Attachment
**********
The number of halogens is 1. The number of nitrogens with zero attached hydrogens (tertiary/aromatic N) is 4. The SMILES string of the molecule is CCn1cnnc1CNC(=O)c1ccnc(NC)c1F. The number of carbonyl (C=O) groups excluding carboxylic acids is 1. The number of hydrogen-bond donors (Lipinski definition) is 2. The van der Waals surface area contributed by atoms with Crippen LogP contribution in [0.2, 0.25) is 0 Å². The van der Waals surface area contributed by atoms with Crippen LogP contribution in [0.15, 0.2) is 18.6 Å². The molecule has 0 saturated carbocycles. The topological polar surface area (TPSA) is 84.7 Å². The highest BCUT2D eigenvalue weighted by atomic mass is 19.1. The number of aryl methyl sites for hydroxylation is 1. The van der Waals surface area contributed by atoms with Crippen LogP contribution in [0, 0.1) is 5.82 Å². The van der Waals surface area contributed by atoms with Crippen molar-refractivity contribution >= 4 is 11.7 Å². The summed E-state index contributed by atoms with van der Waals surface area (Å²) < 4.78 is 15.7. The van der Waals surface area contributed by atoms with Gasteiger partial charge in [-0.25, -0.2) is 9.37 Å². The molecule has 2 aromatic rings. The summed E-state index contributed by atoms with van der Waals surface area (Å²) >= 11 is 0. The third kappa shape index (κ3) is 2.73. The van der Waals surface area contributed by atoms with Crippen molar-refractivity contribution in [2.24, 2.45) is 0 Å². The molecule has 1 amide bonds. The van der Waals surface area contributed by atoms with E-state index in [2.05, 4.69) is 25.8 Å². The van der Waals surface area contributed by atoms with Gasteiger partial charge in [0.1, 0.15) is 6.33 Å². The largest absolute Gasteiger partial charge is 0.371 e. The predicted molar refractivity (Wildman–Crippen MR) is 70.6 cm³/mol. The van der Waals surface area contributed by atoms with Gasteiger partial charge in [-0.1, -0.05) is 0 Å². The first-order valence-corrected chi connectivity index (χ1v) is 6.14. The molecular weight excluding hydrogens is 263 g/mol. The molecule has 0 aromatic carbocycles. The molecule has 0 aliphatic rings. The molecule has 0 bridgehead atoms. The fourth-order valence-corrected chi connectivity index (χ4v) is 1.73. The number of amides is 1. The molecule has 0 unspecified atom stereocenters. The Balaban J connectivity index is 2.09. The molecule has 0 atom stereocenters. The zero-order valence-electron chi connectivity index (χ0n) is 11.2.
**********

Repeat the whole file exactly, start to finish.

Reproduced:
The number of halogens is 1. The number of nitrogens with zero attached hydrogens (tertiary/aromatic N) is 4. The SMILES string of the molecule is CCn1cnnc1CNC(=O)c1ccnc(NC)c1F. The number of carbonyl (C=O) groups excluding carboxylic acids is 1. The number of hydrogen-bond donors (Lipinski definition) is 2. The van der Waals surface area contributed by atoms with Crippen LogP contribution in [0.2, 0.25) is 0 Å². The van der Waals surface area contributed by atoms with Crippen LogP contribution in [0.15, 0.2) is 18.6 Å². The molecule has 0 saturated carbocycles. The topological polar surface area (TPSA) is 84.7 Å². The highest BCUT2D eigenvalue weighted by atomic mass is 19.1. The number of aryl methyl sites for hydroxylation is 1. The van der Waals surface area contributed by atoms with Crippen LogP contribution in [0, 0.1) is 5.82 Å². The van der Waals surface area contributed by atoms with Crippen molar-refractivity contribution >= 4 is 11.7 Å². The summed E-state index contributed by atoms with van der Waals surface area (Å²) < 4.78 is 15.7. The van der Waals surface area contributed by atoms with Gasteiger partial charge in [-0.25, -0.2) is 9.37 Å². The molecule has 2 aromatic rings. The summed E-state index contributed by atoms with van der Waals surface area (Å²) >= 11 is 0. The third kappa shape index (κ3) is 2.73. The van der Waals surface area contributed by atoms with Crippen molar-refractivity contribution in [2.24, 2.45) is 0 Å². The molecule has 1 amide bonds. The van der Waals surface area contributed by atoms with E-state index in [2.05, 4.69) is 25.8 Å². The van der Waals surface area contributed by atoms with Gasteiger partial charge in [0.1, 0.15) is 6.33 Å². The largest absolute Gasteiger partial charge is 0.371 e. The predicted molar refractivity (Wildman–Crippen MR) is 70.6 cm³/mol. The van der Waals surface area contributed by atoms with Gasteiger partial charge in [-0.1, -0.05) is 0 Å². The first-order valence-corrected chi connectivity index (χ1v) is 6.14. The molecular weight excluding hydrogens is 263 g/mol. The molecule has 0 aromatic carbocycles. The molecule has 0 aliphatic rings. The molecule has 0 bridgehead atoms. The fourth-order valence-corrected chi connectivity index (χ4v) is 1.73. The number of amides is 1. The molecule has 0 unspecified atom stereocenters. The Balaban J connectivity index is 2.09. The molecule has 0 atom stereocenters. The zero-order valence-electron chi connectivity index (χ0n) is 11.2.